Tag Archives: sydney greenstreet

The Maltese Falcon (1941)

So: The Maltese Falcon. Terrific novel, even better movie. John Huston’s first film, not to mention Sydney Greenstreet’s, and a picture that made stars of all its major players. Humphrey Bogart is amazing, Peter Lorre is oily and creepy, and Mary Astor’s inability to make eye contact with anybody to whom she is lying is one of the great cinema “tells.” With all love and respect to Dashiel Hammett, there are many detective novels that I enjoy more than this, but none of them – nothing by Sayers, Chandler, Doyle, anybody – has ever had a screen adaptation this perfect.

The point might surely be raised that seven’s a bit young to understand, let alone appreciate, The Maltese Falcon. And I knew that going in, and wasn’t either surprised or disappointed to see our son genuinely struggle with this story. It’s a complex one, not helped by every character in the picture other than the cops and a couple of cab drivers telling one lie after another. So I’ll give the kid a few years before I force The Big Sleep on him. Anyway, he struggled, and became restless, and got so sick of Sydney Greenstreet that he started pointing his finger guns at the screen and “shooting” him.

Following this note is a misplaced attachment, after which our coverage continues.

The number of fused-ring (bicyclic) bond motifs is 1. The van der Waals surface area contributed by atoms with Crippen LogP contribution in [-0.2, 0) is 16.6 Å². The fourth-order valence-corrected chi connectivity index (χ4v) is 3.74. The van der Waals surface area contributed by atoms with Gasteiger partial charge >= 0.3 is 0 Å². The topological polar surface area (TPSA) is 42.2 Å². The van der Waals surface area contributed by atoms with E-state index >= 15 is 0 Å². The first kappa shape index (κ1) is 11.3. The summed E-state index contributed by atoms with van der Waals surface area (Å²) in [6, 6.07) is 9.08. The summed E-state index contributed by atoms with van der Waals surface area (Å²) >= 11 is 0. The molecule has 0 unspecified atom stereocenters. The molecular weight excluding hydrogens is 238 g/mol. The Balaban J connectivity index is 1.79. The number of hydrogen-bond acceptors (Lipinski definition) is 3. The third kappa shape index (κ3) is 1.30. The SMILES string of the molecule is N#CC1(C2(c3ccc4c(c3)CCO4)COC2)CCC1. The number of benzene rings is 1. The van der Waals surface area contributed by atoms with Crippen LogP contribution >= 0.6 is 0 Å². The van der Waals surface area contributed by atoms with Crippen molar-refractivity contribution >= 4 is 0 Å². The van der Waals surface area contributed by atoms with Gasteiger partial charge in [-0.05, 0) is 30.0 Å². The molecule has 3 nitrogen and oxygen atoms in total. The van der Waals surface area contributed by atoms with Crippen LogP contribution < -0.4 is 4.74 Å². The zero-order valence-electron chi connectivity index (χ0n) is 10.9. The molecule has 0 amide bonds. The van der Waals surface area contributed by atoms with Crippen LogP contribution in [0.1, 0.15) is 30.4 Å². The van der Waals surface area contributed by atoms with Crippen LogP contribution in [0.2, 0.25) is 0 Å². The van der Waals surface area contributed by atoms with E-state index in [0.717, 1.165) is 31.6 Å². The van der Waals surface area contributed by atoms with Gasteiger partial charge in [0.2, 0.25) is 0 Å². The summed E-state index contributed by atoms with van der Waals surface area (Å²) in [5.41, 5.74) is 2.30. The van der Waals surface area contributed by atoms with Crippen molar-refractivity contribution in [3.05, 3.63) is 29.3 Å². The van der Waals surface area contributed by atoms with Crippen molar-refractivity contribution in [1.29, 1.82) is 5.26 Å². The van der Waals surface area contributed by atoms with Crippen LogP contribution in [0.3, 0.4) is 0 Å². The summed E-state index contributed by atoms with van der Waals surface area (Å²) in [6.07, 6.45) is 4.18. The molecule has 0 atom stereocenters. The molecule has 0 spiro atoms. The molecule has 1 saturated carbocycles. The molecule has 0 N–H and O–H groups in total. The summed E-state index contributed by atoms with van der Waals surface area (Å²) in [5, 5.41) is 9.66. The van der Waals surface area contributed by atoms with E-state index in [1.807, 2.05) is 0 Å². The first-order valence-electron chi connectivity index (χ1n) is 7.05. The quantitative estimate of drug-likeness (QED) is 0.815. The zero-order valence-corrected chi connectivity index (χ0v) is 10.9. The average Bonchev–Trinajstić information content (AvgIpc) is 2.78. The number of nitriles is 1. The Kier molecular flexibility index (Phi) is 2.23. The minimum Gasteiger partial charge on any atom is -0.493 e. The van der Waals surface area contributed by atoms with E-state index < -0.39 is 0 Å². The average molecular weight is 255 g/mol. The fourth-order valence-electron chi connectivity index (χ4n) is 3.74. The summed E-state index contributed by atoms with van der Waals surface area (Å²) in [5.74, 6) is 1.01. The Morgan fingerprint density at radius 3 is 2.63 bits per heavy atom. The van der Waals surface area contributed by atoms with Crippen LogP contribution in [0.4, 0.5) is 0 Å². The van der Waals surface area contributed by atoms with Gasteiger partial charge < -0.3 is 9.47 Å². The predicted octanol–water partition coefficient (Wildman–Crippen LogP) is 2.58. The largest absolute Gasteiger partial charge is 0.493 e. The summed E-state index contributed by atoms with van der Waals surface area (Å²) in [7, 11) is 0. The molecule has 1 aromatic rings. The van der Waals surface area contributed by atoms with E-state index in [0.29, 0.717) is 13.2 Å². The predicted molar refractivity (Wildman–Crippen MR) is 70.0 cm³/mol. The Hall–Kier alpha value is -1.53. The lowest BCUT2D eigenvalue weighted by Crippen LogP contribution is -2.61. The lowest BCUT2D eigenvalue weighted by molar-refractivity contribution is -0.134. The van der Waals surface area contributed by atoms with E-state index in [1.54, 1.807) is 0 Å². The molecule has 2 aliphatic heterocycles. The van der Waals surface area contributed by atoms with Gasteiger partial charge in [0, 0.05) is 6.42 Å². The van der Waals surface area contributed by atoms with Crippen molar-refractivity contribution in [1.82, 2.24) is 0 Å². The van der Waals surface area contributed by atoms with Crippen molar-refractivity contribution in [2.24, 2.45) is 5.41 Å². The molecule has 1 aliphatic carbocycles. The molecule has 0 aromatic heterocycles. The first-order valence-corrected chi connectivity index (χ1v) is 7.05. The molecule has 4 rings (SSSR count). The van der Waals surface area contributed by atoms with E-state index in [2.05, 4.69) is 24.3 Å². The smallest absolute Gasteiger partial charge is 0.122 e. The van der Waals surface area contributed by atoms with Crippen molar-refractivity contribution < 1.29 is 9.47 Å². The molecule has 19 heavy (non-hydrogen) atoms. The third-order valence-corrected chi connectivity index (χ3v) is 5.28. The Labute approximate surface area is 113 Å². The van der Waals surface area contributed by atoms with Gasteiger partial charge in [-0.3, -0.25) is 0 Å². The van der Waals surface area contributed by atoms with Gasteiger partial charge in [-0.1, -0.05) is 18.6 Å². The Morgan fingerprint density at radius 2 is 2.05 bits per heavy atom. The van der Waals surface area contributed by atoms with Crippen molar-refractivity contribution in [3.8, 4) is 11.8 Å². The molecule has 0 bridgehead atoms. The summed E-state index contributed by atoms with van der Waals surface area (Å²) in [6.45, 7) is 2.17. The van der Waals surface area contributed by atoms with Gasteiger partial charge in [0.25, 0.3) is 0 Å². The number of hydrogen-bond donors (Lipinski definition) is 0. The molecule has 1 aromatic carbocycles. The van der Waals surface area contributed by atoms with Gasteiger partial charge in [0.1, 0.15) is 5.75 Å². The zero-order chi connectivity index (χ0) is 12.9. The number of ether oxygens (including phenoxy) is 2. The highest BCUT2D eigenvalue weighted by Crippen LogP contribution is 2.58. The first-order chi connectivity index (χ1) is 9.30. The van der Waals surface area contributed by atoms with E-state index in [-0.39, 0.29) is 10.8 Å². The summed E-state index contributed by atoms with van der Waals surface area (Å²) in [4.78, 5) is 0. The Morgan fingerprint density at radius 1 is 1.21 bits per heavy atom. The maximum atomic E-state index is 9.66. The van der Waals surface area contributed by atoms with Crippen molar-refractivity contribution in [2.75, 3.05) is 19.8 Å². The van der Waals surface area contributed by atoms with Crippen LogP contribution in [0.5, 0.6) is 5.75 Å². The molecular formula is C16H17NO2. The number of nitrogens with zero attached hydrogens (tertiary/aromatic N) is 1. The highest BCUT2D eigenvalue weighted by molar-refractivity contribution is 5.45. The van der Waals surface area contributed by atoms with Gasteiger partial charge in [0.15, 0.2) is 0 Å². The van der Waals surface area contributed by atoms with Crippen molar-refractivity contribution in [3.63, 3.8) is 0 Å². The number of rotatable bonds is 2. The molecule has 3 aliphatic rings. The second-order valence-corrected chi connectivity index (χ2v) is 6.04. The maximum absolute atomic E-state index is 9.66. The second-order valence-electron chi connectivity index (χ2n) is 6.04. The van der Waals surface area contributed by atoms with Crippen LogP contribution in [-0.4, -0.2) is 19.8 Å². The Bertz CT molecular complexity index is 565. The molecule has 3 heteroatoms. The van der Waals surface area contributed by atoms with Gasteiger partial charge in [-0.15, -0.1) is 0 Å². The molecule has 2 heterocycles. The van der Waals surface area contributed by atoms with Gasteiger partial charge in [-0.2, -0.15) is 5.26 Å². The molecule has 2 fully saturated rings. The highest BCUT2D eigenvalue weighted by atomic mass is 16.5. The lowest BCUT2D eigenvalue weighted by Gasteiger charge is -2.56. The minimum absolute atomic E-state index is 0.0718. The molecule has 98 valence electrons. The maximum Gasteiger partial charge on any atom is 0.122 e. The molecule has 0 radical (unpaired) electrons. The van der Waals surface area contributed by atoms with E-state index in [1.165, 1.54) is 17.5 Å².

Kind of rough for a kid to recognize that a character is a villain awful enough to want to shoot without being able to explain why. But I’m sure part of it was that Greenstreet’s character, Kasper Gutman, just does not stop talking. Seven year-olds prefer men of action. Well, The Maltese Falcon wasn’t made for seven year-olds. Marie and I have loved it for years and years and seen it dozens of times. It’s one of a handful of “drop everything” movies if I hear it’s playing on a big screen somewhere nearby. But then again, she and I were each a little older when we first discovered it.

So it isn’t really geared toward seven year-olds and we showed it to him this morning knowing that he wouldn’t enjoy it all that much, and I’m illustrating it with a photo of the back of Elisha Cook’s head. Some of you good readers know perfectly well why we exposed our son to this confusing movie for adults, and are probably asking “you’re showing him High Noon next, right?” (The answer’s no; that would make him completely miserable!) The rest of you, check back later. All will be revealed.

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